Rails Routing default behavior and Invalid New Records

I have a question about the design decision behind the rails default routing.

The normal routing is, to create a new record we GET /things/new. However, when the user submits a new thing he is posting to #create at /things. The vanilla create action looks like:

def create

@thing = Thing.new(params[:thing])

if @thing.save

redirect_to(@thing), :notice => “Thing created!”

else

render ‘new’

end

end

Hence, if validation fails, the user is presented with the form view he just saw at /things/new, but now the URL he sees is /things.

Now, this really bothers me for two main reasons:

  1. Showing the invalid record at /things is making a GET request on things, but GET /things belongs #index.

  2. Because the URL does not match the view the user is seeing, if the user hits reload he loses his form and gets the index.

What I’d like to know is, what is the rational behind this routing setup? Why shouldn’t the #create action be routed to receive POST requests at /things/new instead of /things.

I know that tons of time, energy, and careful decision-making has gone into making rails - and I love the framework - but I would feel a lot better if I understood the logic behind this decision. From an end-user-experience point-of-view this seems quite confusing to me.

Thanks!

I have a question about the design decision behind the rails default
routing.

The normal routing is, to create a new record we GET `/things/new`. However,
when the user submits a new thing he is posting to #create at `/things`. The
vanilla create action looks like:

def create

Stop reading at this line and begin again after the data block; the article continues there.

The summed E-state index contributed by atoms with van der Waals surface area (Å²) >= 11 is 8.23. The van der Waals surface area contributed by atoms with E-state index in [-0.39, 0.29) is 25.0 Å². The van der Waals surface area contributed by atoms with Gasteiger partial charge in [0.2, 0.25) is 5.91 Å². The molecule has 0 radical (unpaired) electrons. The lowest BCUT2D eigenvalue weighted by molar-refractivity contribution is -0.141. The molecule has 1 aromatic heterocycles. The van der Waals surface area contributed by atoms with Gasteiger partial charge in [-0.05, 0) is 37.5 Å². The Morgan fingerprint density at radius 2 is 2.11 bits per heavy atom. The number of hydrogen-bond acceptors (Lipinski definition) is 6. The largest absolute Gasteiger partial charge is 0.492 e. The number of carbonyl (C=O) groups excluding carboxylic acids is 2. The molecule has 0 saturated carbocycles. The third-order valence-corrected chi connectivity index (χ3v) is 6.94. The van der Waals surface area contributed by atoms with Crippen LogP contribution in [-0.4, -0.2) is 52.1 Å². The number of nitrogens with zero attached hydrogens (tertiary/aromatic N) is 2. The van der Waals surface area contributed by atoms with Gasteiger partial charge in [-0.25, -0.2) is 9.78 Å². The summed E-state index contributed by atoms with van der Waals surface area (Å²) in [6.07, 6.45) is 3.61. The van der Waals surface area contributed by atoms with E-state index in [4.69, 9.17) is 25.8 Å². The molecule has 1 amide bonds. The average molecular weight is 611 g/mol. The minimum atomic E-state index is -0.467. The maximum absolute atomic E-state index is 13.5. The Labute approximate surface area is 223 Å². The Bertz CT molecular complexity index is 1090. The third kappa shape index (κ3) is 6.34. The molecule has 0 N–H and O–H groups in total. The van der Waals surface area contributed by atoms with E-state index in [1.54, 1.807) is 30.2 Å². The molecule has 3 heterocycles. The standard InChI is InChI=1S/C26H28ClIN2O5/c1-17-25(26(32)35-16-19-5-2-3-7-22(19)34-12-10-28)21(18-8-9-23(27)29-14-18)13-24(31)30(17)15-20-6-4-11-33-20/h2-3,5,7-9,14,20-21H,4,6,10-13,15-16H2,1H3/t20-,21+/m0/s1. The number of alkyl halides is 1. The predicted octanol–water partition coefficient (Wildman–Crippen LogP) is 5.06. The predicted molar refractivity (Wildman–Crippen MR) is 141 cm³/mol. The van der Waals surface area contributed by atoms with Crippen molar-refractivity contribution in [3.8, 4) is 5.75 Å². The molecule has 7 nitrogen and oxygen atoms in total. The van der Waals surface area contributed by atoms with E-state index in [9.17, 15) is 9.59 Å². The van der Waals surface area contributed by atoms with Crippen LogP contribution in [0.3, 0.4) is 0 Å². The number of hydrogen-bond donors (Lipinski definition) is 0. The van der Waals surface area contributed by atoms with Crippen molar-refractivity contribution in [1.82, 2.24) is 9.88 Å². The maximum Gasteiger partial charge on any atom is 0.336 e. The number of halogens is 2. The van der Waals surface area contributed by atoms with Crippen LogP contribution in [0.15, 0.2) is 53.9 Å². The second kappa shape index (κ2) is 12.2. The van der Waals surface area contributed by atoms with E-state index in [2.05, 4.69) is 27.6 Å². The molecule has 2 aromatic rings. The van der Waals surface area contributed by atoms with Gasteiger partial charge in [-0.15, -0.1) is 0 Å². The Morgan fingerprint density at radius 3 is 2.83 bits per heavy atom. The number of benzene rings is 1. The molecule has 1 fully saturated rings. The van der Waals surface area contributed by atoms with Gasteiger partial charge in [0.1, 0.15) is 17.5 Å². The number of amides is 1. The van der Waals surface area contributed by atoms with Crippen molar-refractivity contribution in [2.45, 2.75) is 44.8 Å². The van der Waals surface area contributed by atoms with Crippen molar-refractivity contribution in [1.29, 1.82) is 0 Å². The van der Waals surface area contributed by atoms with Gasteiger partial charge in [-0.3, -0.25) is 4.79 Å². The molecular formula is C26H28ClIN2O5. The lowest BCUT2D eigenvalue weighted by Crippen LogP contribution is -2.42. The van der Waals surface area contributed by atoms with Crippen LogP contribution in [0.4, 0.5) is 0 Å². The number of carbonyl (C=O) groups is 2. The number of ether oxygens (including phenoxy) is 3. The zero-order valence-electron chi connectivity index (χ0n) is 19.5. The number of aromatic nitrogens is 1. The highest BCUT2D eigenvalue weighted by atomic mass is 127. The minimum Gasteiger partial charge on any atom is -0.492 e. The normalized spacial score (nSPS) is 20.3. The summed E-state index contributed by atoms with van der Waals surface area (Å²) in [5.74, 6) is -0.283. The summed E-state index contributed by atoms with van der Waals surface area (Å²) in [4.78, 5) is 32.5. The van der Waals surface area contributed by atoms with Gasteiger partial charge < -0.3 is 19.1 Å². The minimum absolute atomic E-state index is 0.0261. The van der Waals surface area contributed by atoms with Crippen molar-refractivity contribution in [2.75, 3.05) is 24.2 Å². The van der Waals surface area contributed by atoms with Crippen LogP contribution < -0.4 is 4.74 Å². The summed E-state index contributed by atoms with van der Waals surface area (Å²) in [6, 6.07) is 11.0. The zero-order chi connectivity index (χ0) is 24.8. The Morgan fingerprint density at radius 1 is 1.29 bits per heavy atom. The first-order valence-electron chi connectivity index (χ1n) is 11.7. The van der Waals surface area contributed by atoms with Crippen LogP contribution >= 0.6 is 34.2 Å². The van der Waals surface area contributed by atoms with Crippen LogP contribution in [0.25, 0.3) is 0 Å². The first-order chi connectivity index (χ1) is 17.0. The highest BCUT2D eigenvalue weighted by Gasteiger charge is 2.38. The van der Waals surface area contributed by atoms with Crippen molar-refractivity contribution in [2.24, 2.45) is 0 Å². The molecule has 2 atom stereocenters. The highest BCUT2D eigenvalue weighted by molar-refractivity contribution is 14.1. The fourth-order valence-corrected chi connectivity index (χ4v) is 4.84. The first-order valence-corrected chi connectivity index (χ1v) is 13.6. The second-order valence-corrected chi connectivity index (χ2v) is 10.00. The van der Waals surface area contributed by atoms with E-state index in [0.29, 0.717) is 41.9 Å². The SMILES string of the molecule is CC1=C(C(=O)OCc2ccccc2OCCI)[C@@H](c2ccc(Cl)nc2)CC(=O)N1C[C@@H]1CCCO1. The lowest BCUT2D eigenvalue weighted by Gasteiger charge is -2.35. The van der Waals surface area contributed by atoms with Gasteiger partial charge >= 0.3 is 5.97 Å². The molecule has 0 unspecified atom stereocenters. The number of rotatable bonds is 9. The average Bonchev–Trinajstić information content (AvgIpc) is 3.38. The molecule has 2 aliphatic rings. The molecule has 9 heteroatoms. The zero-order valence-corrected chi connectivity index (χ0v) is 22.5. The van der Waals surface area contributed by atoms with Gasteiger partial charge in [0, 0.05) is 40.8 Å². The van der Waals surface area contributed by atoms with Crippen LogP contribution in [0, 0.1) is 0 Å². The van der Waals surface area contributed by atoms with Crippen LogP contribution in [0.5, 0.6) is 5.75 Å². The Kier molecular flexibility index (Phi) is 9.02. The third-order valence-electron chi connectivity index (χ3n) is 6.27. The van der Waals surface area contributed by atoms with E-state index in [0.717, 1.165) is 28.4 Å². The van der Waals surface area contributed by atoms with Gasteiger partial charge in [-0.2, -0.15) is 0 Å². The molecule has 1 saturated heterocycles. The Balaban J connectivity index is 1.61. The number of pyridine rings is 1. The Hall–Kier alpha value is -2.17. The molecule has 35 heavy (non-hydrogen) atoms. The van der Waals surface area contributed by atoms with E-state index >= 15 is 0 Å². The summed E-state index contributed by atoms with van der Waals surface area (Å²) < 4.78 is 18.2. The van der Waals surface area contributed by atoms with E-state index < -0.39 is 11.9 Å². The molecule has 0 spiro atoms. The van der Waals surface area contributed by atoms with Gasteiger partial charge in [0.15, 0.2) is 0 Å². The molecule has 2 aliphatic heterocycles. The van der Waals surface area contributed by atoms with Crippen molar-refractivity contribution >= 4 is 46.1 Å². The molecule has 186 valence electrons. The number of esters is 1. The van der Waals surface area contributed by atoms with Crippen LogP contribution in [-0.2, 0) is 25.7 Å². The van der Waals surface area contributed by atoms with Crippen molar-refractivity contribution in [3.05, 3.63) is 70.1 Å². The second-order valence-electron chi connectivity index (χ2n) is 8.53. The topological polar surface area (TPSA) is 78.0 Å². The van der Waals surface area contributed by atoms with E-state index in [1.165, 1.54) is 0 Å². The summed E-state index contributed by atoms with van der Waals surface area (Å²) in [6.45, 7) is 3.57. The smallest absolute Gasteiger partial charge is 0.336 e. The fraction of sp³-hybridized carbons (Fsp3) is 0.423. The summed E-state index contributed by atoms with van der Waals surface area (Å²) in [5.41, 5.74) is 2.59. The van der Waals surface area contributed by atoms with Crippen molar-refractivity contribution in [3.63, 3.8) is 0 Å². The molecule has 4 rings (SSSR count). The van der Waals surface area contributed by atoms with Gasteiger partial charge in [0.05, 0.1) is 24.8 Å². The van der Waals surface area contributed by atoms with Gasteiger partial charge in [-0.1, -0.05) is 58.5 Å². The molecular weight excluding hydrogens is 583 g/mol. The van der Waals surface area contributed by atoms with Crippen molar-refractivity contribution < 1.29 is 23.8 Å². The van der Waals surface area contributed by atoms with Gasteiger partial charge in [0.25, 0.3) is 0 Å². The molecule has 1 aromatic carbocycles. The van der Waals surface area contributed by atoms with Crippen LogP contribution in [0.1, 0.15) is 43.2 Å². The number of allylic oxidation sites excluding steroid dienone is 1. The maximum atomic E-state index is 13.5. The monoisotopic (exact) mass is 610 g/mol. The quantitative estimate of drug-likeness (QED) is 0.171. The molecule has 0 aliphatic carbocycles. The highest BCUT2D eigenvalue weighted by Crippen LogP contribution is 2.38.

@thing = Thing.new(params[:thing])
if @thing.save
redirect_to(@thing), :notice => "Thing created!"
else
render 'new'
end
end

Hence, if validation fails, the user is presented with the form view he just
saw at `/things/new`, but now the URL he sees is `/things`.

Now, this really bothers me for two main reasons:
1. Showing the invalid record at `/things` is making a GET request on
things, but GET `/things` belongs #index.

It is not making a new GET request.

2. Because the URL does not match the view the user is seeing, if the user
hits reload he loses his form and gets the index.

Nope. Hiting refresh will show a warning from browser that you are
making same POST request again. If you confirm then again the form
with validation errors is presented (assuming that nothing changed and
the validation worked same way this time)

What I'd like to know is, what is the rational behind this routing setup?
Why shouldn't the #create action be routed to receive POST requests at
`/things/new` instead of `/things`.

Because you are modifying the collection which is available under /
things . /things/new is just view that is necessary only for browsers
to display the form with form fields to submit. Other application
clients using API (XML, JSON) do not need it. They send GET requests
to /things to obtain a list of items and POST requests to /things to
create a new record.

Current implementation allows you to :
a) display errors messages thanks to using the record that contains
them when rendering the view.
b) submit the form again with refresh when it failed.
c) on success you are redirected to the list. Hitting refresh there
will refresh the list instead of resubmitting the form.

Robert Pankowecki